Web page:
Muriels: If I ran the Muriels

This year’s Muriels have been put to bed, so you no longer have to worry about any 2009 film awards, unless you’re dying to see what designer Sandra Bullock will be wearing to the Oscars.

So, now I can finally speak my mind without fear of oppression by those blowhards/proprietors of the Muriel Awards, Steve Carlson and Paul Clark. I’ll finally reveal my full 2009 ballot, and detail the awards as they SHOULD HAVE RIGHTFULLY GONE if only everyone thought just like me.

Best Film: Sita Sings the Blues.

Synopsis as posted during the Muriel Awards.

Watch the entire movie online for free thanks to Creative Commons licensing at sitasingstheblues.com.

Best Actor: Sam Rockwell, Moon.

Rockwell plays an Everyman (somewhat literally) with a lonely job stuck out on the moon. Rockwell appeared in darn near every scene, and is ultimately watchable and believable as our narrator throughout this throwback sci-fi film.

Best Actress: Tilda Swinton, Julia.

Swinton as a blackout drunk and a calculating kidnapper = OWNAGE. If I didn’t give her this award, she’d probably drive me over with a tank and snatch it.

More after the jump…

Best Supporting Actor: Christoph Waltz, Inglourious Basterds

Synopsis as posted during the Muriel Awards.

Best Supporting Actress: Alycia Delmore, Humpday

This one surprised me. Amidst a seriously silly premise, Delmore’s ability to ground her reactions in reality earned her my personal Muriel.

Best Director: Nina Paley, Sita Sings the Blues

The magical director of magical film.

Best Screenplay: Jesse Armstrong, Simon Blackwell, Armando Iannucci, Ian Martin and Tony Roche, In the Loop

The cursing is otherworldly, but the blackness of this comedy and the cracking interchanges between its insider cast owe everything to a masterful script. NSFW clip:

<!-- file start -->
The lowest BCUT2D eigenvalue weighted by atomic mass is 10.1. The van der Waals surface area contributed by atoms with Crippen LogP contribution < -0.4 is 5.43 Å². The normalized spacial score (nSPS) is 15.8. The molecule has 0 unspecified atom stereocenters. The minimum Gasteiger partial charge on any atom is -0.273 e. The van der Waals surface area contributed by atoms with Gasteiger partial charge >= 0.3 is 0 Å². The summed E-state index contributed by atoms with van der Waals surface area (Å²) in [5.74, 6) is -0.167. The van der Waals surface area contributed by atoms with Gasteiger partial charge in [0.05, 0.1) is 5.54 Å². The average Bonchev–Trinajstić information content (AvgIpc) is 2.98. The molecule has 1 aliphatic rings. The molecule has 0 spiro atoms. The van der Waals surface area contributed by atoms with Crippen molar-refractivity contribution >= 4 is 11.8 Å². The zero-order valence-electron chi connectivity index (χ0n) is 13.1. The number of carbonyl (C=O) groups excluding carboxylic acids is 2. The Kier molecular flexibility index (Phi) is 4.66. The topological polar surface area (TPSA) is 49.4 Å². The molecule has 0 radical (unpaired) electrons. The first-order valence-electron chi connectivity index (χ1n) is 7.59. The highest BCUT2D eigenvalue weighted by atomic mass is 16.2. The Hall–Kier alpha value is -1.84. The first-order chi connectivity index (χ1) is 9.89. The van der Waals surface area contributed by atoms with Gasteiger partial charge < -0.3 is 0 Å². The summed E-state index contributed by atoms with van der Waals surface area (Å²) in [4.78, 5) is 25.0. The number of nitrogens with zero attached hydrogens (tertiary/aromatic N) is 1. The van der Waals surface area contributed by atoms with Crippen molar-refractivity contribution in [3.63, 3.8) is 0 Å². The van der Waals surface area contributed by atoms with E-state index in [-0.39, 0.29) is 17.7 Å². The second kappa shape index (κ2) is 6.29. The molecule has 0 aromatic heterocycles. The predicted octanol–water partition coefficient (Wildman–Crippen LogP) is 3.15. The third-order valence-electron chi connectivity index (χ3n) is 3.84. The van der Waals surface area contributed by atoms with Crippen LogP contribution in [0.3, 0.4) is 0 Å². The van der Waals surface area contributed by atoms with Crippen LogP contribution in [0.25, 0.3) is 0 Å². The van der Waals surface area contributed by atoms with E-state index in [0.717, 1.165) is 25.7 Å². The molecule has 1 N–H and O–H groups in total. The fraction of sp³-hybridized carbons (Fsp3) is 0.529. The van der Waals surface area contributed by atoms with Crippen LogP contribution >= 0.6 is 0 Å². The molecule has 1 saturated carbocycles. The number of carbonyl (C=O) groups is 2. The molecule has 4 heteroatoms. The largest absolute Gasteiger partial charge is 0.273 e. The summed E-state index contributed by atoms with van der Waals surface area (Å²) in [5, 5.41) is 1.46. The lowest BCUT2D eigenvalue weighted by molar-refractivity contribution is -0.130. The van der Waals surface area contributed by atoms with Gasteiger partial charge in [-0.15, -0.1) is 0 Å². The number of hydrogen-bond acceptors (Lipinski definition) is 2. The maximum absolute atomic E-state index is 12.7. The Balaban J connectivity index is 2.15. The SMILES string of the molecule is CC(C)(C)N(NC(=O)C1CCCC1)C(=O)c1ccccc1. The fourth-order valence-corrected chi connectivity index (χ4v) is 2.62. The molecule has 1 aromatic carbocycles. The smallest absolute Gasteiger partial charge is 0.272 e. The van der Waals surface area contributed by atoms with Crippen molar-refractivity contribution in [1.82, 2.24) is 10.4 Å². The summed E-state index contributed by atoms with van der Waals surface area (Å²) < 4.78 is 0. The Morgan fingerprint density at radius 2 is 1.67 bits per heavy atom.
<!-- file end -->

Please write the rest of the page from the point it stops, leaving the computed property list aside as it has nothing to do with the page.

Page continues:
Best Cinematography: Anthony Dod Mantle, Antichrist

Best Music: Inglourious Basterds

Best Cinematic Moment: Sniper fight in the desert, The Hurt Locker

It starts out as confusion in the desert, but director Kathryn Bigelow knows how to film and pace an action sequence. The scene also alters the relationship between the main three soldiers for the rest of the film.

Best Cinematic Breakthrough: Christoph Waltz, Inglourious Basterds

Best Body of Work: Michael Fassbender, Hunger and Inglourious Basterds

Best Ensemble Performance: In the Loop

Best Web-Based Criticism: The AV Club

10th Anniversary Award, Best Feature Film, 1999: Three Kings

Sadly, I don’t think David O. Russell has been the same director since.

25th Anniversary Award, Best Feature Film, 1984: Blood Simple

The first Coen Bros. film and still a great one. Even though the final scene is memorable and terrifying, this is the one that hooked me originally:

50th Anniversary Award, Best Feature Film, 1959: The 400 Blows

Established the New Wave as an actual movement and featured a memorable ending.

Best Film of the Decade: No Country for Old Men

Best Performance of the Decade, Male: Daniel Day-Lewis, There Will Be Blood

Best Performance of the Decade, Female: Naomi Watts, Mulholland Dr.

Best Directorial Work of the Decade: Paul Greengrass, Bloody Sunday, Bourne Supremacy, United 93, Bourne Ultimatum

Thoughts? I await your comments on winners, or the whole ballot. And of course, I’ll be watching to see who Sandy Bullock is wearing. What are you, kidding?

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Posted on March 1, 2010, in Film news and tagged , . Bookmark the permalink. 4 Comments.